Please introduce yourself and tell us about your role within your organization.
Chris Menzel of FujiFilm Dimatix, a design and manufacturing company for industrial inkjet applications, is a physicist involved in Sensor/Actuator design for the past 31yrs focusing heavily on MEMS processing. At FujiFilm Dimatix, as a Principal Technologist, he fills the dual role of inkjet design and coordination of technology development within Fujifilm Dimatix.
Chris has been involved with the TechConnect conference in a variety of capacities since its 1st incarnation, almost 20 years ago in Santa Clara CA. For the last 9 years he has also organized an inkjet symposium.
According to Chris, this conference has kept its finger on the pulse of technological innovation: It's been a fascinating experience watching and learning as new realms of science develop into technologies deployed out into the commercial world.
Please tell us about your symposium entitled, "Inkjet Symposium" - what are the areas of greatest interest/excitement in this field, and what type of applications are possible?
The Inkjet Symposium attempts to match concrete achievements with the vision of inkjet as a manufacturing method of the future. This is especially exciting now since there are many examples where inkjet printing technology has transitioned out of the research labs and into either development labs or into the market place. The range of activities is astounding spanning electronics ranging from bio applications.
What can we expect to see from innovation and applications in the next 5-10 years?
The pace of technological development will continue unabated. The biggest change will come for the adoption of inkjet as a “standard” manufacturing process within this time period. In turn, adoption will spur the development of more and different functional fluids to address an ever-expanding list of applications. For example, as the complexity of printed items increases, electrical components will be combined to make circuits. Biology will be integrated with electronics, as well as combing 3-D structural printing with electronics.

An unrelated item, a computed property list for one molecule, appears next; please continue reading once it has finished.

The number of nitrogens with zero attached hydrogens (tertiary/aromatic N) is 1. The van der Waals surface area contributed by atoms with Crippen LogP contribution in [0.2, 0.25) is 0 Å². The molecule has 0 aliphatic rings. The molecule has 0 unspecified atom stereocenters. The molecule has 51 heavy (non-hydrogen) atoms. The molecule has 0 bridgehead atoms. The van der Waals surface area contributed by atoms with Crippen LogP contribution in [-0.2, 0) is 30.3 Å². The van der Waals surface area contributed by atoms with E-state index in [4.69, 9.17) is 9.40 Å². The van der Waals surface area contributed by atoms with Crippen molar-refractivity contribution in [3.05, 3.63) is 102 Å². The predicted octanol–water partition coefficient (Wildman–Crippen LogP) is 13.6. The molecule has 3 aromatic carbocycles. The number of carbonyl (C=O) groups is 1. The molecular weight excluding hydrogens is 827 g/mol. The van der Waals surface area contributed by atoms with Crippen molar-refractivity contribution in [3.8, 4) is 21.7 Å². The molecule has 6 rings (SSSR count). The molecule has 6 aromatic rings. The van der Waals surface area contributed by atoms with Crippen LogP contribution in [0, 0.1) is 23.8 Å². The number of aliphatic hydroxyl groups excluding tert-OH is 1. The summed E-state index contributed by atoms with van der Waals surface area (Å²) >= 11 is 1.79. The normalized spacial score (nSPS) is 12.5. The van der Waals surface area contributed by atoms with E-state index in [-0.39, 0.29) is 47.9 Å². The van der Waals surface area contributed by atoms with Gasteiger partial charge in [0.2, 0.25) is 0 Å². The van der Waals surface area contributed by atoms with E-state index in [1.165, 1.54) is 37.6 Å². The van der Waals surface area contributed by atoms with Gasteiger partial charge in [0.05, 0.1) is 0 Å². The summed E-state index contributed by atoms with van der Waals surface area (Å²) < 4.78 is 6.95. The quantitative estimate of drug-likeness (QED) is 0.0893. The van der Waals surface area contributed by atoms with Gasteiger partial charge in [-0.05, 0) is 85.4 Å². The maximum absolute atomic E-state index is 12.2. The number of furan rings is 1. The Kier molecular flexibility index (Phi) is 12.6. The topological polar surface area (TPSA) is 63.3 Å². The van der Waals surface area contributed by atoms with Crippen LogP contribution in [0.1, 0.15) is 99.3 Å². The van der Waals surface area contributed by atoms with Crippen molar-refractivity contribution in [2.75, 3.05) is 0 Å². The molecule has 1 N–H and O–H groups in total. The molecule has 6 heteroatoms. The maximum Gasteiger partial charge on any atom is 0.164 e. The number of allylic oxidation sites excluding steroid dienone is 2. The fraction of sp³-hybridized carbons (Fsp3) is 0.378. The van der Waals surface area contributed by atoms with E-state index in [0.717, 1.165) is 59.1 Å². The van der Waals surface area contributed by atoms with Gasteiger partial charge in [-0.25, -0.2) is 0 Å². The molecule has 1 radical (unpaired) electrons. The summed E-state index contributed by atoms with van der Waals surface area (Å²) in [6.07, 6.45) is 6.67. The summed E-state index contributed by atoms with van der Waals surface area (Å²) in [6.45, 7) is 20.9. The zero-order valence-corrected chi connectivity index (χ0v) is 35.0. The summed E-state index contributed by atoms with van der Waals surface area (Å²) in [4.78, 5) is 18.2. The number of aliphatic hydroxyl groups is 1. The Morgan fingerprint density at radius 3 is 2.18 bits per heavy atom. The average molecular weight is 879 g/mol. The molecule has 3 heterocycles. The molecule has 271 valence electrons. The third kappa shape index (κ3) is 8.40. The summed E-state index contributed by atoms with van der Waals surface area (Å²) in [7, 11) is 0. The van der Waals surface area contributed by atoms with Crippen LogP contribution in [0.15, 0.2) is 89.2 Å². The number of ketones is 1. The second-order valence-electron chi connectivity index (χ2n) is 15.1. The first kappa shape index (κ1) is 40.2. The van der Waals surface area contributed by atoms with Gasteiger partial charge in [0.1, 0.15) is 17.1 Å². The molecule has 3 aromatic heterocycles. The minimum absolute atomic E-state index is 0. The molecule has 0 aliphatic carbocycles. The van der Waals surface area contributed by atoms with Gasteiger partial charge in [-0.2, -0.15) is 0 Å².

Please tell us about the Sensors symposium you chair at the TechConnect World Innovation Conference. What topics are you focusing on, and who are the invited speakers?
Inkjet technology is a well known and highly developed processing technology (printed media) that is widening its application space to include information transfer beyond color and location. In this role, device level information related to 3-dimension position and structure is used to generate functional components. Jetting of many of the basic building blocks for devices systems (conductors, polymers, insulators) has been demonstrated in the years past and now comes the extremely exciting phase where devices & systems can be imagined and fabricated to probe the market value of new capabilities.
Along these lines this year's invited speakers will be discussing various applications. For example, Dr. Lanceros-Méndez from IKERBASQUE, Bilbao, Spain will be presenting on inkjet printing of active polymers on flexible substrates and highlighting the smart devices that can be thus fabricated. In a similar vein, Dr. Pooran Joshi, of Oak Ridge National Labs will be presenting on sensor fabrication technologies and methodologies for flexible substrates using inkjet technology.
Is there anything else you would like to say about your program at the upcoming TechConnect World Innovation Conference?
The attendance of the inkjet symposium has grown steadily over the years commensurate with the progress that has been made in inkjet based processing. When this symposium started 9 years ago, presentations were focused more on the basic tools of inkjet printing (jets, vision system, material systems), whereas now presentations report on the fabrication of complex devices (High dielectric constant capacitors, PVDF) fabricated from multiple materials acting together to provide complex functions.